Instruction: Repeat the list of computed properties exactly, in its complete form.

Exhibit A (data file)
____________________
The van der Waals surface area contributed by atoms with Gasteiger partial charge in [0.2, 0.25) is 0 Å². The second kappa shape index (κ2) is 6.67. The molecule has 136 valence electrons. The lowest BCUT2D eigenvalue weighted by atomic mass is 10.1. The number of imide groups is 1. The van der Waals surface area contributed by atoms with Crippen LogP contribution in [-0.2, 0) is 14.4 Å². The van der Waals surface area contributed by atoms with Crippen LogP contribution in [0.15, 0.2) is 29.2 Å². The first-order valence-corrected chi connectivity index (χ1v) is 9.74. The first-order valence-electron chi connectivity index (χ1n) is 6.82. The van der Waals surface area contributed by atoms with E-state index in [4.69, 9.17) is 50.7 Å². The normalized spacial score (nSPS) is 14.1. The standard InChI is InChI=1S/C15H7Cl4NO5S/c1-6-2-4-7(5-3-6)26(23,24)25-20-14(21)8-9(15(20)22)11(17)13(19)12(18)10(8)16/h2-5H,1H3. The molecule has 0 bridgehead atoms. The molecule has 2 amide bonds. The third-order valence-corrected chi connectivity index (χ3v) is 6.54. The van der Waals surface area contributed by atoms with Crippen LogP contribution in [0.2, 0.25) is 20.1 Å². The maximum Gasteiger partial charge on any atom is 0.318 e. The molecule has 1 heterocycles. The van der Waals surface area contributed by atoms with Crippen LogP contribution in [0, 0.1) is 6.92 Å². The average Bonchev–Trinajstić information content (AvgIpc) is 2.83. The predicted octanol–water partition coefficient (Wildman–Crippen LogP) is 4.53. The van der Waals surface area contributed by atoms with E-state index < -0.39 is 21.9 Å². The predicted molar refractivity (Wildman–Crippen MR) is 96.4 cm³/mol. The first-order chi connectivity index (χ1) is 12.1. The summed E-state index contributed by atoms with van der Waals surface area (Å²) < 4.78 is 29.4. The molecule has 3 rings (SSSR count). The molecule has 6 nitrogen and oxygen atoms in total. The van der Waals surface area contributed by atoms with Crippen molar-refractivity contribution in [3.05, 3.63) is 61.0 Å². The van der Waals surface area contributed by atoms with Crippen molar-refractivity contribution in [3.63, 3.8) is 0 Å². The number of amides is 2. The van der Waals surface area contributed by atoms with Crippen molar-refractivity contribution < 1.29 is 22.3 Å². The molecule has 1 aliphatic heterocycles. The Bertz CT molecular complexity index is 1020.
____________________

The van der Waals surface area contributed by atoms with Gasteiger partial charge in [0.2, 0.25) is 0 Å². The second kappa shape index (κ2) is 6.67. The molecule has 136 valence electrons. The lowest BCUT2D eigenvalue weighted by atomic mass is 10.1. The number of imide groups is 1. The van der Waals surface area contributed by atoms with Crippen LogP contribution in [-0.2, 0) is 14.4 Å². The van der Waals surface area contributed by atoms with Crippen LogP contribution in [0.15, 0.2) is 29.2 Å². The first-order valence-corrected chi connectivity index (χ1v) is 9.74. The first-order valence-electron chi connectivity index (χ1n) is 6.82. The van der Waals surface area contributed by atoms with E-state index in [4.69, 9.17) is 50.7 Å². The normalized spacial score (nSPS) is 14.1. The standard InChI is InChI=1S/C15H7Cl4NO5S/c1-6-2-4-7(5-3-6)26(23,24)25-20-14(21)8-9(15(20)22)11(17)13(19)12(18)10(8)16/h2-5H,1H3. The molecule has 0 bridgehead atoms. The molecule has 2 amide bonds. The third-order valence-corrected chi connectivity index (χ3v) is 6.54. The van der Waals surface area contributed by atoms with Crippen LogP contribution in [0.2, 0.25) is 20.1 Å². The maximum Gasteiger partial charge on any atom is 0.318 e. The molecule has 1 heterocycles. The van der Waals surface area contributed by atoms with Crippen LogP contribution in [0, 0.1) is 6.92 Å². The average Bonchev–Trinajstić information content (AvgIpc) is 2.83. The predicted octanol–water partition coefficient (Wildman–Crippen LogP) is 4.53. The van der Waals surface area contributed by atoms with E-state index < -0.39 is 21.9 Å². The predicted molar refractivity (Wildman–Crippen MR) is 96.4 cm³/mol. The first-order chi connectivity index (χ1) is 12.1. The summed E-state index contributed by atoms with van der Waals surface area (Å²) < 4.78 is 29.4. The molecule has 3 rings (SSSR count). The molecule has 6 nitrogen and oxygen atoms in total. The van der Waals surface area contributed by atoms with Crippen molar-refractivity contribution in [3.05, 3.63) is 61.0 Å². The van der Waals surface area contributed by atoms with Crippen molar-refractivity contribution in [3.63, 3.8) is 0 Å². The number of amides is 2. The van der Waals surface area contributed by atoms with Crippen molar-refractivity contribution < 1.29 is 22.3 Å². The molecule has 1 aliphatic heterocycles. The Bertz CT molecular complexity index is 1020.